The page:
Drops from the Fire Hose – November 2, 2012

LifeSwap Is Airbnb for Careers — Mashable

Entering the job market — let alone finding a job you love — can be daunting. A new startup called LifeSwap aims to ease the stresses of networking during the job search by coordinating career shadowing opportunities throughout the Bay Area.

Called the “Airbnb for careers,” LifeSwap allows users to connect with professionals in a specific job position or company and shadow them for a predetermined length of time, at a price set by the host. Current swaps range from shadowing a Ph.D. student to observing a henna tattoo artist, but the LifeSwap founders hope to provide experiences that educate professionals as they make career choices.

Building Your Company’s Capabilities Through Global Expansion — MIT Sloan Management Review

Today, global strategists need to go beyond such traditional questions as which are the most attractive markets for their company, and which markets are “closest” to them in terms of institutions, level of development and culture. They must sharpen their global strategies by focusing on how to exploit, enhance and renew or even transcend their home-based sources of advantage. The question is, how? What critical questions do global strategists need to answer before committing their companies’ resources to new markets?

Talent Grab: Why do we pay our stars so much money? — The New Yorker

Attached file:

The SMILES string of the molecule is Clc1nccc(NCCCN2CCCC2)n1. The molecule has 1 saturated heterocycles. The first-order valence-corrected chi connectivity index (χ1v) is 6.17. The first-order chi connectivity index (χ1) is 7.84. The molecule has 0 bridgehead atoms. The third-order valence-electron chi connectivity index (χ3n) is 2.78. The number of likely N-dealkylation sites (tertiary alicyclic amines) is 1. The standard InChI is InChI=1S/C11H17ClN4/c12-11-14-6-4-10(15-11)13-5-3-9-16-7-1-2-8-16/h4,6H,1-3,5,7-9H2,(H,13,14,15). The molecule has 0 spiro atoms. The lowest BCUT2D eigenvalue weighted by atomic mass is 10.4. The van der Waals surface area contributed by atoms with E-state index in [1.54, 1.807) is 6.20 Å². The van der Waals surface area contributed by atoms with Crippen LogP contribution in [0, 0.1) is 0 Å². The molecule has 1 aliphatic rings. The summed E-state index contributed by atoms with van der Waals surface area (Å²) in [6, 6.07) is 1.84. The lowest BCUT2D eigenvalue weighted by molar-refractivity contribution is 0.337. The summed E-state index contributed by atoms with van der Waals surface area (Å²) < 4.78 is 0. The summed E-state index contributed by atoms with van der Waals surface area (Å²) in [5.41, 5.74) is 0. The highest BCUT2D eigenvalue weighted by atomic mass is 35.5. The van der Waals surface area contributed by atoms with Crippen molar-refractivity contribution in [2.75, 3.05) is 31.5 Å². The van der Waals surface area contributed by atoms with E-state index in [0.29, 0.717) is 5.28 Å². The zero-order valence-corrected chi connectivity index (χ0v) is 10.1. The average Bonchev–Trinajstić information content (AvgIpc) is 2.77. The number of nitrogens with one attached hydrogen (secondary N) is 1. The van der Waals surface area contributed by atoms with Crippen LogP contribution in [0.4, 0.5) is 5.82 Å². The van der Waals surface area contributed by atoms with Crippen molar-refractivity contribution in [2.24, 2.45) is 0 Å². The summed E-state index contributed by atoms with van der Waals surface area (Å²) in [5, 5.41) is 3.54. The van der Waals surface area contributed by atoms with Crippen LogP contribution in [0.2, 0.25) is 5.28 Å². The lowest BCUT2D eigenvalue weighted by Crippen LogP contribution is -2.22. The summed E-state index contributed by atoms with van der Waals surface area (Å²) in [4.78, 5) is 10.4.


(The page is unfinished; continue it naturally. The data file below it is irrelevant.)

ANNALS OF BUSINESS about market pricing and changes in the way compensation is determined in baseball, publishing, investment banking, modelling, and other talent-based industries. There was a time, not very long ago, when people at the very top of their profession—the “talent”—did not make a lot of money. In the postwar years, corporate lawyers, Wall Street investment bankers, Fortune 500 executives, all-star professional athletes, and the like made a fraction of what they earn today. That era was an upside-down version of our own: when society gazed upon captains of industry and commerce, it marvelled at how ordinary their lives were. The truly rich in the nineteen-fifties and sixties were people who had inherited money. And then, suddenly, the world changed. Taxes began to fall. The salaries paid to high-level professionals—“talent”—started to rise. Baseball players became multimillionaires. C.E.O.s got private jets. As Roger Martin argued, people who fell into the category of “Talent” came to realize that what they possessed was relatively scarce compared with what the class of owners, “Capital,” had at their disposal. Writer describes how Marvin Miller transformed the Major League Baseball Players Association in the nineteen-seventies. Miller, a former labor negotiator for the United Steelworkers, would talk to the players about how unfair their contracts were and how much better things would be if they organized themselves. Visiting the San Francisco Giants at spring training one year, Miller predicted that if they could get rid of the system as they knew it then, the son of Giants right fielder Bobby Bonds would, if he made it to the major leagues, earn more in one year than Bobby earned in his career. Bobby Bonds’s son, Barry, ended up making more in one year than all of his father’s team made in their entire careers, combined. Tells about Mort Janklow’s sale of William Safire’s memoir about his time in the Nixon Administration. When Safire’s publisher, William Morrow, turned down the book and asked that the advance be returned, Janklow fought back. The case went to arbitration and Morrow settled. Other authors, including Judith Krantz, Barbara Taylor Bradford, and Sidney Sheldon, called Janklow asking him to represent them. Tells about Hollywood agent Tom Pollock’s negotiations with Twentieth Century Fox on behalf of George Lucas, and model Lauren Hutton’s demand for a contract from her biggest client, Revlon. Hutton had been inspired by reading an article about baseball player Catfish Hunter. Considers how executive compensation has changed in recent decades. The lingering question left by Miller’s revolution is whether the scales ended up too far in the direction of Talent.


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